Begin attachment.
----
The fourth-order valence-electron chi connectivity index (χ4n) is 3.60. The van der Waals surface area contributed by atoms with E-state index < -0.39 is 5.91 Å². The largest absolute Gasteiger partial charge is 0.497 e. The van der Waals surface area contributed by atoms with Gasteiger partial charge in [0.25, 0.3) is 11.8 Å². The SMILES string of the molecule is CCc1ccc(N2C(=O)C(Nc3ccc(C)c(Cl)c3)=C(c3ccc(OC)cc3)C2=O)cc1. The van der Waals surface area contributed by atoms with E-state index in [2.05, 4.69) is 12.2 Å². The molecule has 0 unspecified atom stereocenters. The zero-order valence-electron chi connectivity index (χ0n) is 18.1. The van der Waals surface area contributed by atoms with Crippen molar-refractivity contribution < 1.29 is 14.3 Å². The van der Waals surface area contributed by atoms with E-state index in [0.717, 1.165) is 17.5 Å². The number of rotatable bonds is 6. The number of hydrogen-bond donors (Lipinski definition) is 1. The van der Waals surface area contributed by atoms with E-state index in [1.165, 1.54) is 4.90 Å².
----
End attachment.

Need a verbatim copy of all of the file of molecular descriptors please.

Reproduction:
The fourth-order valence-electron chi connectivity index (χ4n) is 3.60. The van der Waals surface area contributed by atoms with E-state index < -0.39 is 5.91 Å². The largest absolute Gasteiger partial charge is 0.497 e. The van der Waals surface area contributed by atoms with Gasteiger partial charge in [0.25, 0.3) is 11.8 Å². The SMILES string of the molecule is CCc1ccc(N2C(=O)C(Nc3ccc(C)c(Cl)c3)=C(c3ccc(OC)cc3)C2=O)cc1. The van der Waals surface area contributed by atoms with E-state index in [2.05, 4.69) is 12.2 Å². The molecule has 0 unspecified atom stereocenters. The zero-order valence-electron chi connectivity index (χ0n) is 18.1. The van der Waals surface area contributed by atoms with Crippen molar-refractivity contribution < 1.29 is 14.3 Å². The van der Waals surface area contributed by atoms with E-state index in [0.717, 1.165) is 17.5 Å². The number of rotatable bonds is 6. The number of hydrogen-bond donors (Lipinski definition) is 1. The van der Waals surface area contributed by atoms with E-state index in [1.165, 1.54) is 4.90 Å².